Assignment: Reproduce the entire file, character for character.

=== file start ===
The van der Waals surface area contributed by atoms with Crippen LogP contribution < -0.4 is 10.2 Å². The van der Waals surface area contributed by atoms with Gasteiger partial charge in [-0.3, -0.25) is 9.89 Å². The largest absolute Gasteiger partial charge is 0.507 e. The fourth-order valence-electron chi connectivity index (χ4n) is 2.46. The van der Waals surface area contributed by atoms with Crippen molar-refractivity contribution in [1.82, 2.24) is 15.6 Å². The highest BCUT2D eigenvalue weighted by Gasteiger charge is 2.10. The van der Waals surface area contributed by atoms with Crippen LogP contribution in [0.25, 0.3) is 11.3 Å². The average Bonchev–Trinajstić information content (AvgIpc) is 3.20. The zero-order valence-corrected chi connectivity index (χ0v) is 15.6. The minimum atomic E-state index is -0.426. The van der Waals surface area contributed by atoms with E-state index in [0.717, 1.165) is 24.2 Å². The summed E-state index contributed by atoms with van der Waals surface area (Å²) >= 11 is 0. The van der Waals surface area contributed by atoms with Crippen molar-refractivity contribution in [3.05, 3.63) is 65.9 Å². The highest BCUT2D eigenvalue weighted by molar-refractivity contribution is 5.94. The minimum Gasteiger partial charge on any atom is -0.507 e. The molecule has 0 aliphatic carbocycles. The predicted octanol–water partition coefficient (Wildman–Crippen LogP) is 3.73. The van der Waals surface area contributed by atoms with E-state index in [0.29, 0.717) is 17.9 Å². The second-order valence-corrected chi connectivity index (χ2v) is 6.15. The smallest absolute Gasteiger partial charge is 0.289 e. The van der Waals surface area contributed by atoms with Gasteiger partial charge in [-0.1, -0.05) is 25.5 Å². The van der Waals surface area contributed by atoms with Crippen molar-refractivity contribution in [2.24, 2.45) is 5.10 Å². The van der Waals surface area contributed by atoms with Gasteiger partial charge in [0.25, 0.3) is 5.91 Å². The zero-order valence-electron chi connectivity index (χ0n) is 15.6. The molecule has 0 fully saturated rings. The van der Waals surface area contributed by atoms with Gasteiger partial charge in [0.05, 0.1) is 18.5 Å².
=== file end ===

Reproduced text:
The van der Waals surface area contributed by atoms with Crippen LogP contribution < -0.4 is 10.2 Å². The van der Waals surface area contributed by atoms with Gasteiger partial charge in [-0.3, -0.25) is 9.89 Å². The largest absolute Gasteiger partial charge is 0.507 e. The fourth-order valence-electron chi connectivity index (χ4n) is 2.46. The van der Waals surface area contributed by atoms with Crippen molar-refractivity contribution in [1.82, 2.24) is 15.6 Å². The highest BCUT2D eigenvalue weighted by Gasteiger charge is 2.10. The van der Waals surface area contributed by atoms with Crippen LogP contribution in [0.25, 0.3) is 11.3 Å². The average Bonchev–Trinajstić information content (AvgIpc) is 3.20. The zero-order valence-corrected chi connectivity index (χ0v) is 15.6. The minimum atomic E-state index is -0.426. The van der Waals surface area contributed by atoms with E-state index in [0.717, 1.165) is 24.2 Å². The summed E-state index contributed by atoms with van der Waals surface area (Å²) >= 11 is 0. The van der Waals surface area contributed by atoms with Crippen molar-refractivity contribution in [3.05, 3.63) is 65.9 Å². The highest BCUT2D eigenvalue weighted by molar-refractivity contribution is 5.94. The minimum Gasteiger partial charge on any atom is -0.507 e. The molecule has 0 aliphatic carbocycles. The predicted octanol–water partition coefficient (Wildman–Crippen LogP) is 3.73. The van der Waals surface area contributed by atoms with E-state index in [0.29, 0.717) is 17.9 Å². The second-order valence-corrected chi connectivity index (χ2v) is 6.15. The smallest absolute Gasteiger partial charge is 0.289 e. The van der Waals surface area contributed by atoms with Gasteiger partial charge in [-0.1, -0.05) is 25.5 Å². The van der Waals surface area contributed by atoms with Crippen molar-refractivity contribution in [2.24, 2.45) is 5.10 Å². The van der Waals surface area contributed by atoms with Gasteiger partial charge in [0.25, 0.3) is 5.91 Å². The zero-order valence-electron chi connectivity index (χ0n) is 15.6. The molecule has 0 fully saturated rings. The van der Waals surface area contributed by atoms with Gasteiger partial charge in [0.05, 0.1) is 18.5 Å².